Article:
Also of related importance is the fact that in order to fund these vast armies the states were pressed to collect an increasingly higher number of taxes. This meant more paperwork and of course, more anger on the part of the working people and peasants—those who bore the financial brunt of the costly wars.
Such unfair taxation would certainly be called into question as the years wore on, particularly in France, but it is clear that the excessive spending seen during the Thirty Years War had an impact on the economy and thus the peasants.
Inward political strife would soon follow based on the external struggles that began before the Thirty Years War.
When discussing the last years of the Thirty Years War it is almost easy to forget that it all began because of religious differences rather than those based on politics and geography.
One consequence of the end of the war was that the Holy Roman Empire and the Catholic Hapsburgs would no longer dictate the religious beliefs to a large portion of Europeans. Instead, after the war was over and princes of Germany were allowed to declare their own affiliations, Western Europe changed a great deal.
Another important aspect of the Peace of Westphalia in terms of overall European history and its religious struggles, is that after its was agreed upon, all the princes within Germany had the right to declare their provinces as either Catholic, Lutheran or Calvinist.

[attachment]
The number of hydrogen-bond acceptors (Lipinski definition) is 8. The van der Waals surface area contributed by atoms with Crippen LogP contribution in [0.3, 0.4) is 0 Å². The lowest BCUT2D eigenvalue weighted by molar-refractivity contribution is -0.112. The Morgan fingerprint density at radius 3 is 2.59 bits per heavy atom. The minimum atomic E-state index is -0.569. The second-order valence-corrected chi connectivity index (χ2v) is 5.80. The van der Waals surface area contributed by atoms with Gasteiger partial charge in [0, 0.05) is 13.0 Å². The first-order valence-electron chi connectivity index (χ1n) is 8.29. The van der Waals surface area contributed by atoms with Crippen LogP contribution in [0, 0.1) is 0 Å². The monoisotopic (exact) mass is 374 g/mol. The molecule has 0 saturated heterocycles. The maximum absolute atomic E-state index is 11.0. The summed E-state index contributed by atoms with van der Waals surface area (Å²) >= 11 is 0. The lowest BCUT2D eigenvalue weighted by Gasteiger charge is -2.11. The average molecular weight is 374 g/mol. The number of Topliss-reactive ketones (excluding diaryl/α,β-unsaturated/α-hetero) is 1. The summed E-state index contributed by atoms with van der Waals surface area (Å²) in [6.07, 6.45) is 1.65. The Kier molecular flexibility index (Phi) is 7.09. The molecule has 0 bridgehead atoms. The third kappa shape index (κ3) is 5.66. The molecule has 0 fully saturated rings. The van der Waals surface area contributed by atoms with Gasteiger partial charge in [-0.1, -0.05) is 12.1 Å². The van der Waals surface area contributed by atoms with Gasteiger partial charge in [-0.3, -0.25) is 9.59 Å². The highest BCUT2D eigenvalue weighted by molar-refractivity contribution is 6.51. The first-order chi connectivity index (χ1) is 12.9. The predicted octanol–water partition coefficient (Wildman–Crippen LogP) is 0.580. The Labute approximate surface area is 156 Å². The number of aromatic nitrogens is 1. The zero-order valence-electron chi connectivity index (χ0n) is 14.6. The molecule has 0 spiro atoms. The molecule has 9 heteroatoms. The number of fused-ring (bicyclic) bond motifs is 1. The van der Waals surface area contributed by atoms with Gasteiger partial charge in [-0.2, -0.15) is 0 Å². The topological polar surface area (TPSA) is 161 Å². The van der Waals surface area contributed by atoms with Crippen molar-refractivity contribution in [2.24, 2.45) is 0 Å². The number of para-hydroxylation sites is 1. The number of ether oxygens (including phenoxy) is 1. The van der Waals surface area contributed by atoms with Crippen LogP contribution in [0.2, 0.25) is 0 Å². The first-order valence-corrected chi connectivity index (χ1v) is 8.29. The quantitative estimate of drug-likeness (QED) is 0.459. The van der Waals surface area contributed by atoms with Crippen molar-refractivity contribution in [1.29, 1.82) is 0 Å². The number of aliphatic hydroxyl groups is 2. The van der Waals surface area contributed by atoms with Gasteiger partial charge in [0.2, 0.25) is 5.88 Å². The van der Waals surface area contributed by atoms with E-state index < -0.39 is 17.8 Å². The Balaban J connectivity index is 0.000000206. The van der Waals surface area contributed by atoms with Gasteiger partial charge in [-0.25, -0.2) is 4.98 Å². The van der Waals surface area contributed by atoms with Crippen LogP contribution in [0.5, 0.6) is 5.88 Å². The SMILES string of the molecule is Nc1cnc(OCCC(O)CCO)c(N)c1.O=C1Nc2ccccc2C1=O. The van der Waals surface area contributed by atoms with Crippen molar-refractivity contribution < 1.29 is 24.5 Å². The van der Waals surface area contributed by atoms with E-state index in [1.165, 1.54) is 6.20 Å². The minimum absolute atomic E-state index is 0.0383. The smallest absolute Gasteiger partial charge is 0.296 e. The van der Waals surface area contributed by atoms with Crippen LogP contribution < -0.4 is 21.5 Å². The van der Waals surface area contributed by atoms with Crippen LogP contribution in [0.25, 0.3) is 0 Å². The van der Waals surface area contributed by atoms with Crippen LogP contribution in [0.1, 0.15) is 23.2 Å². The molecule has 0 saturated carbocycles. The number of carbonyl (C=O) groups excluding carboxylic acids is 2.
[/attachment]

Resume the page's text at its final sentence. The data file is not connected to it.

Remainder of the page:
This allowance created divisions throughout Europe based on religious affiliation with the Catholics in the south of Europe, the Lutherans in central Germany, and the Calvinists in the northern part of Europe.
While this is not to say that the close of the war mended relations between those of diverse faiths, this separation made it so that this was the last real religious war fought.Why the real history of the Peace of Westphalia in 17th-century Europe offers a model for bringing stability to the Middle East.
Ending the new Thirty Years war. but in the early 17th century the “Holy Roman Empire of the German Nation” was the disaster zone of Europe. It was politically fragmented, with the various princes, bishops.
Ended Thirty Years War, its consequences weakened the Hapsburg states of Spain and Austria, strengthened France by awarding it German Territory, ended religious warfare in Europe, developed the sovereign states system Early 17th-century period of boyar efforts to regain power and foreign invasion after the death of Ivan IV without an heir.
The Thirty Years' War was headed for its beginning in when a Habsburg prince from Austria, Ferdinand II (brother of the now deceased Philip II of Spain) was chosen as king of timberdesignmag.comand was a pious man, attending masses at all hours and a monarch who .
Thirty Years War () A series of European wars that were partially a Catholic-Protestant religious conflict. It was primarily a battle between France and their . Aug 21, · The Thirty Years’ War was a 17th-century religious conflict fought primarily in central Europe.
Thirty years war: Causes and Effects. The official end of the Thirty Years' War in Germany, recognized Calvinism as a legitmatereligion, Swiss Independence as well as the formation of the Dutch Republic.
Limited Monarchy. In the early to middle part of the 16th century, the French Protestant John Calvin created the doctrine and.